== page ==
The artists and scientists will spend the next two years researching how they can bridge the gap between disciplines and use their respective expertise to contribute to interdisciplinary developments. Their presentations at Cross Currents can be seen as a kick-off. Gerhard Weiss, professor of Data Science and Artificial Intelligence, was immediately interested when he was asked for the project. “I thought it was exhilarating to explore creativity from the perspective of artificial intelligence (AI). Is it possible to create a computer program that is creative? Can it develop a kind of understanding of the human concept of harmony? This question is relevant with respect to novel innovative AI applications and it allows us to investigate the ultimate boundaries of AI.” He came in contact with Marie van Vollenhoven, a visual artist who wrote her thesis about AI and the arts. “That was ten years ago, and technology has improved a lot since then. I am very curious to see if a computer can understand composition. I want to understand the logic behind harmony”, says Van Vollenhoven.
Van Vollenhoven, Weiss and Jerry Spanakis, assistant professor at DKE use a special composition tool for their project. It shows simple shapes in black and white: a circle, a triangle and a square. They can be made bigger or smaller and placed in a certain order. At the festival, visitors will use the shapes to make a composition. “There will be a piano player who plays the corresponding sounds and a dancer who will make the moves,” says Van Vollenhoven. The question is: what do people find harmonic – in both visual and sound aspects? The tool will be used to collect data about harmonic compositions that Spanakis will then analyse and explore. Spanakis: “We want to make concepts such as harmony and composition clearer. Now we have a general understanding of what is well-balanced, but this will put it into a system.”
Van Vollenhoven also plans to make several compositions herself. “Then we ask people to judge on a scale of 1-10 to see how harmonic they are.” The researchers also want to conduct a worldwide online survey in which people are asked to solve small puzzles. “Which shape do you feel should follow a certain shape?” says Van Vollenhoven. The aim is to collect data to write a computer program. Spanakis: “We want to find out if we can train a computer to recognise harmony based on this data. The next step is letting it compose music by itself.” Future performances could include a computer on stage, says Van Vollenhoven. “While the audience is composing, it will make its own composition, and afterwards we’ll compare the two.”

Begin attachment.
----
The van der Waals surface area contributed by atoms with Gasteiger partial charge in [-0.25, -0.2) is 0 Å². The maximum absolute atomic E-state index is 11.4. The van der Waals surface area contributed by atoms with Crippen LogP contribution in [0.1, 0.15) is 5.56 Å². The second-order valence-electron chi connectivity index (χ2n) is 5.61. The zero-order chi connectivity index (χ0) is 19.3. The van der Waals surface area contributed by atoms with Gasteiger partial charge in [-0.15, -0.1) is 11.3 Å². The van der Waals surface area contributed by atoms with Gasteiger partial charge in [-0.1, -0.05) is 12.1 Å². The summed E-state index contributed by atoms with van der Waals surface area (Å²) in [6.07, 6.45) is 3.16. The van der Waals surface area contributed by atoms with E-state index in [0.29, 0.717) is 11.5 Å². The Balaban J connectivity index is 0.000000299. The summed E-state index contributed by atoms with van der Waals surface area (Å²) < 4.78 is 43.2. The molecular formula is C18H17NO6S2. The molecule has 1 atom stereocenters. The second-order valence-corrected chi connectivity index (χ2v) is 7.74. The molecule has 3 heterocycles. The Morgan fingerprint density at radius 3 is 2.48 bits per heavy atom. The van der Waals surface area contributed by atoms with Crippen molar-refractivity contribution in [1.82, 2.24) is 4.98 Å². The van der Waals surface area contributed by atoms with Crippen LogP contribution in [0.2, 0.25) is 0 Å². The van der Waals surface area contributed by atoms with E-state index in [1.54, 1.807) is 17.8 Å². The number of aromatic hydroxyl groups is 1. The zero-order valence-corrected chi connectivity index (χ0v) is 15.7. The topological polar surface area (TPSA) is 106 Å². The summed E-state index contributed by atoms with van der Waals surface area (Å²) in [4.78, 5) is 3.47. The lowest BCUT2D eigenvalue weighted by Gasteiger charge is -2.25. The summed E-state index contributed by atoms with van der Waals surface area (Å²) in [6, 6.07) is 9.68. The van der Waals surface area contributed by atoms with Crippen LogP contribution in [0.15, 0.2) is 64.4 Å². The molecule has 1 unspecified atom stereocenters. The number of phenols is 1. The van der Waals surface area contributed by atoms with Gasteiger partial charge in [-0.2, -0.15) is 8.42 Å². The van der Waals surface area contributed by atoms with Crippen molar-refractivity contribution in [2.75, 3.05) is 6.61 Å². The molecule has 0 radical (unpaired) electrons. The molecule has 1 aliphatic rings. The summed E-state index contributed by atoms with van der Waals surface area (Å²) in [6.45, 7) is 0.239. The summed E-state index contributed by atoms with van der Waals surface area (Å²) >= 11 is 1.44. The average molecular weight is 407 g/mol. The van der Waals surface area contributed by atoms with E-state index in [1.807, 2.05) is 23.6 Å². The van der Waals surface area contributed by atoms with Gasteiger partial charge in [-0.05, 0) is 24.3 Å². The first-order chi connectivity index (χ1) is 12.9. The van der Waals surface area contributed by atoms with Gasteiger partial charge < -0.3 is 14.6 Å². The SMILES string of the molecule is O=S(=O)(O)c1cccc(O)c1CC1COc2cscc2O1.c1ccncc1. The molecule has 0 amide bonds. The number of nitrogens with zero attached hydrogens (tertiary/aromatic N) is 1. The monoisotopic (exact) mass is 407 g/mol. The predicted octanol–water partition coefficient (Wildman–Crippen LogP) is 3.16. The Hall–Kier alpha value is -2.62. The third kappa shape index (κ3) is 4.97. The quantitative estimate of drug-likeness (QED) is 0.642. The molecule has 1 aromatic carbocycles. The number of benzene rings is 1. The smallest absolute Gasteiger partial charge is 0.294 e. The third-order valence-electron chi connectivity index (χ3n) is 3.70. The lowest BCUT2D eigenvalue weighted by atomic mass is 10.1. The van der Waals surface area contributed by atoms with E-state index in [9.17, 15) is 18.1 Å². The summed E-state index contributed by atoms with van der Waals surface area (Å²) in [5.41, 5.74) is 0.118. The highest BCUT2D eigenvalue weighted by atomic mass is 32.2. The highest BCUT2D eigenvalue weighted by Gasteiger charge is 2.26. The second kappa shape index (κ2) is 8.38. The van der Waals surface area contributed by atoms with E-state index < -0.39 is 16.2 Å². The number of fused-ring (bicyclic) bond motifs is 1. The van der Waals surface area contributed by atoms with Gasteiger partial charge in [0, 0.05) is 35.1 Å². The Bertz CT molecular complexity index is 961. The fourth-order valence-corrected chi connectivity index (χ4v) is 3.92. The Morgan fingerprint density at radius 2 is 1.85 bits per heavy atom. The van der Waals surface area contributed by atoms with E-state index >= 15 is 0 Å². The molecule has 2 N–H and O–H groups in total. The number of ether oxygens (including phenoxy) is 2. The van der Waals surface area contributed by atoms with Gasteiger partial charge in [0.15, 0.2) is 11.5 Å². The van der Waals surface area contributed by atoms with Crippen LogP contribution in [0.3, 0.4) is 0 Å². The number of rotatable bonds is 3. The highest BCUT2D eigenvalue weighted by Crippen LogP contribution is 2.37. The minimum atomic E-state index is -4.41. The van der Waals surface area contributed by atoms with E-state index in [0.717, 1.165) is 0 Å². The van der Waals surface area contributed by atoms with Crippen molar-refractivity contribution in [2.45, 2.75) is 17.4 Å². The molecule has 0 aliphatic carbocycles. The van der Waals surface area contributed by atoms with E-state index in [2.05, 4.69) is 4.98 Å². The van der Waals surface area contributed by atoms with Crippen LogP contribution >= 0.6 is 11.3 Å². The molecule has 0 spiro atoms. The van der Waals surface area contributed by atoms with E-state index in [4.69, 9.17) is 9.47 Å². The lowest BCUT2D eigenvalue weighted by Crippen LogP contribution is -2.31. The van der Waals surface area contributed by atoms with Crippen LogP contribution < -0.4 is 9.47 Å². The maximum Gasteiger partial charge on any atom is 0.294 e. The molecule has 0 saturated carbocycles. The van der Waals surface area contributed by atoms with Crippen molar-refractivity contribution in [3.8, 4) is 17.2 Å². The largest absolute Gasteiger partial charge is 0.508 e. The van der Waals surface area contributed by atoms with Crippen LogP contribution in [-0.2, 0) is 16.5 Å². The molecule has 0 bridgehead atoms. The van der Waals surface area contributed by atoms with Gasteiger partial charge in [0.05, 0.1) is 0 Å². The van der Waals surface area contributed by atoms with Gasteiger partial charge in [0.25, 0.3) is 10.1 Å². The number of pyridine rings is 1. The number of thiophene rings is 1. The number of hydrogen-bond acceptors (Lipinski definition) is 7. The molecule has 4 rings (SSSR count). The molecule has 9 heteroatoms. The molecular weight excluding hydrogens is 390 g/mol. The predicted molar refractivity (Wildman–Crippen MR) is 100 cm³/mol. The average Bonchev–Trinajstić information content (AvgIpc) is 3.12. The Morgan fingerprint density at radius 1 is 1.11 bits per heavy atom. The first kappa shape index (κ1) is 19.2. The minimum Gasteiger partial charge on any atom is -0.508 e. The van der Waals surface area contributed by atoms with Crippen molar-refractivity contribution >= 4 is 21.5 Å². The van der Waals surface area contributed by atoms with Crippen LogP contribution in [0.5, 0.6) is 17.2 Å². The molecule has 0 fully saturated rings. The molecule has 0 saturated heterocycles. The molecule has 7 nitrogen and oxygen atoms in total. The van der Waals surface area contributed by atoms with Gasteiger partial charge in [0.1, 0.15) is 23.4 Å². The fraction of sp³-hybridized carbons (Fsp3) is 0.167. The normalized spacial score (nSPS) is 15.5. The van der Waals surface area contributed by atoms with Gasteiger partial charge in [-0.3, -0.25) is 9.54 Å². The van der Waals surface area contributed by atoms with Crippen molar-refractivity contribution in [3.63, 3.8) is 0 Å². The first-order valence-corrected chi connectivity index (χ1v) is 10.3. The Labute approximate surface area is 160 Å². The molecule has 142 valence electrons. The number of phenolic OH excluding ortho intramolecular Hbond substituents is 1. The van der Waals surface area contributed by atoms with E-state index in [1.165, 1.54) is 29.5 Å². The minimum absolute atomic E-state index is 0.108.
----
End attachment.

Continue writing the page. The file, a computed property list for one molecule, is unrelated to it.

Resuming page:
This project touches on some of the fundamental questions of AI, says Weiss. “What is the difference between man and machine? The machine is already better at making rational decisions in complex situations. People say: we are creative, machines are not. But what if they can be too?” Many people will also argue that in the case of art, emotions are involved, but Weiss thinks there is a way around that. “If a work of art is well-balanced, it will trigger certain emotions. Also, there are already systems that recognise emotions and adapt to your mood. You could build a system that has the purpose, or built-in intention, to create a picture or a melody that makes you feel happy.” As an artist, Van Vollenhoven feels that there is often too much emphasis on the story behind a work of art. “I believe there is a universal sense of what is beautiful or what communicates from one person to the next. If that’s the essence, all the rest is extra layers. You could say the stories are important after the work itself triggers a common interest between the spectator and the maker.”
However, this is something for the distant future. The project – which is part of the International Meeting in Performing Arts and Creative Technologies (Impact) – receives funding from the European subsidy programme Interreg, but as Van Vollenhoven says “It’s not a lot. We can’t work on it full-time, but we will continue with it.”
There are three more collaborations at the festival. Dancer Joost Vrouenraets and his team have joined forces with neuroscientist Beatrice de Gelder to discover what happens when you translate movement into algorithms. Filmmaker Joris Hoefakker and researchers Ron Heeren and Martin Paine are experimenting with new ways of turning complex molecular imaging data into beautiful, fluid imagery on screen. And visual artist Fabio Roncato and neuroscientist Elia Formisano of the Maastricht Brain Imaging Centre have created an audiovisual “sculpture” that will transport you to another world in which aural illusions become a visual reality.